Baugus always takes Nagi’s side – as he should – and points out that what happens is not out of malice, but out of “curiosity” and a desire to be more personally present. However you read it, a rivalry has sprung up between Nagi and Mikage that would permeate Blue Lock Season 2 and all subsequent installments of the franchise.

In league with Haikyuu!! and Slam Dunk, Blue Lock expands our collective understanding of shonen anime by moving from constant battles to intense team competition. It’s still a matter of life and death, but not as much of a matter of life and death as the theatrics.

“(Blue Lock) is a fight for survival. This is not holding hands and crossing the finish line together. There can only be one,” Casey explains. They did such a good job of researching the sport and the way they picked out quotes. You think of Muhammad Ali, Michael Jordan, Lionel Messi, Cristiano Ronaldo, like all of those people, they have no counterparts. So how do you become like that? How do you become so damn great? What does it take to do that?”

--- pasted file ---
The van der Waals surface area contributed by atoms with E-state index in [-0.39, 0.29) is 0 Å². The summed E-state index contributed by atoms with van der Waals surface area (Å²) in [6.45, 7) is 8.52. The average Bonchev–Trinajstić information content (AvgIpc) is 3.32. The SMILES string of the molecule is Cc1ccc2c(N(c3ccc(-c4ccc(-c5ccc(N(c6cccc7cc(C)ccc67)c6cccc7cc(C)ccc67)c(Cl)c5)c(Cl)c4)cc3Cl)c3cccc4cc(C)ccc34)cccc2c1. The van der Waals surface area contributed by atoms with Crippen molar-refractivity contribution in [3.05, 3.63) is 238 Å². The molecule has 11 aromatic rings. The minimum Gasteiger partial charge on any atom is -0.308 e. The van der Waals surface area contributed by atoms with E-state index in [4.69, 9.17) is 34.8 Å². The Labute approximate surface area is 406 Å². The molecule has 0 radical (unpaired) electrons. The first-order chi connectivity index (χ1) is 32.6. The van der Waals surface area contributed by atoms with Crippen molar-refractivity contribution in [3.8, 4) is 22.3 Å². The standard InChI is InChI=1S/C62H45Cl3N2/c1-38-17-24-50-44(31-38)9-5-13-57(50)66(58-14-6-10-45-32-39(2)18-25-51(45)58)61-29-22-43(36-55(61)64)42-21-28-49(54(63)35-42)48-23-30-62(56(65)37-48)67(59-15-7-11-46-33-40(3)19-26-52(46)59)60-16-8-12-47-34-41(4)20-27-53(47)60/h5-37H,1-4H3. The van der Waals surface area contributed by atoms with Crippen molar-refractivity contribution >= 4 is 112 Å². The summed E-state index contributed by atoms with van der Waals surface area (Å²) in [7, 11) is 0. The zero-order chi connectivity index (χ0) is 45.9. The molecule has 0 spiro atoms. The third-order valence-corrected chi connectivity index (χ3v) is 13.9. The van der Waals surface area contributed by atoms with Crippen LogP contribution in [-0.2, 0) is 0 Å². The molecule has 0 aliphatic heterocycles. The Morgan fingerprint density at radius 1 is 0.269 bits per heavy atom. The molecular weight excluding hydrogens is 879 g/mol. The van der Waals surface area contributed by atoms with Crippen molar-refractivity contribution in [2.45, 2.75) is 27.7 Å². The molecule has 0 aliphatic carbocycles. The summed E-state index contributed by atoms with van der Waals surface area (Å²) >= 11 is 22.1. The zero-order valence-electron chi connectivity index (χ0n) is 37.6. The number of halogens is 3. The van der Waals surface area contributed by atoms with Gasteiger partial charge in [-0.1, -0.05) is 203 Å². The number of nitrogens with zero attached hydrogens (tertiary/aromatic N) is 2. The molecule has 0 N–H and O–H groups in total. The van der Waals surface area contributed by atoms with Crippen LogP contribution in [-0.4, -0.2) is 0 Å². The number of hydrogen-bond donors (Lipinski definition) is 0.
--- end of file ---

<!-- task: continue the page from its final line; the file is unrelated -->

Sports anime develop shonen ideas further

Baugus adds that the ensemble cast conveys an energy similar to some of the major combat-focused franchises.

“If fans have been hesitant about watching a sports show and they like things like Jujutsu Kaisen or Dragon Ball or the usual shonen fighting manga, they’ll find something to like in the more team-oriented shows like Haikyuu!!,” he says. “It’s a team of protagonists versus a team of antagonists, and the stakes are presented in such an exaggerated way that it feels as exciting as Goku versus Vegeta.”

Or England vs France, or Germany vs Spain, or any of the other UEFA Euro 2024 matches. Blue Lock: The Movie – Episode Nagi carefully examines the drive that drives players into these championships, the drive of an elite club that gets to represent its country around the world.

I ask who Baugus and Casey are supporting and they agree that they support the US, but second is Japan. Could Blue Lock inspire the next striker for either country? They could really shake up the expected order of things.

“In 10 years, hopefully Blue Lock will inspire enough American and Japanese players that we’ll see a finale where the two compete,” says Baugus. In the meantime, we have the film, and that’s enough.

Blue Lock: The Movie – Episode Nagi is in theaters now. If you want to know more about what happens next, you can read our analysis of the ending of Blue Lock: The Movie. We also have a list of upcoming anime to keep you updated.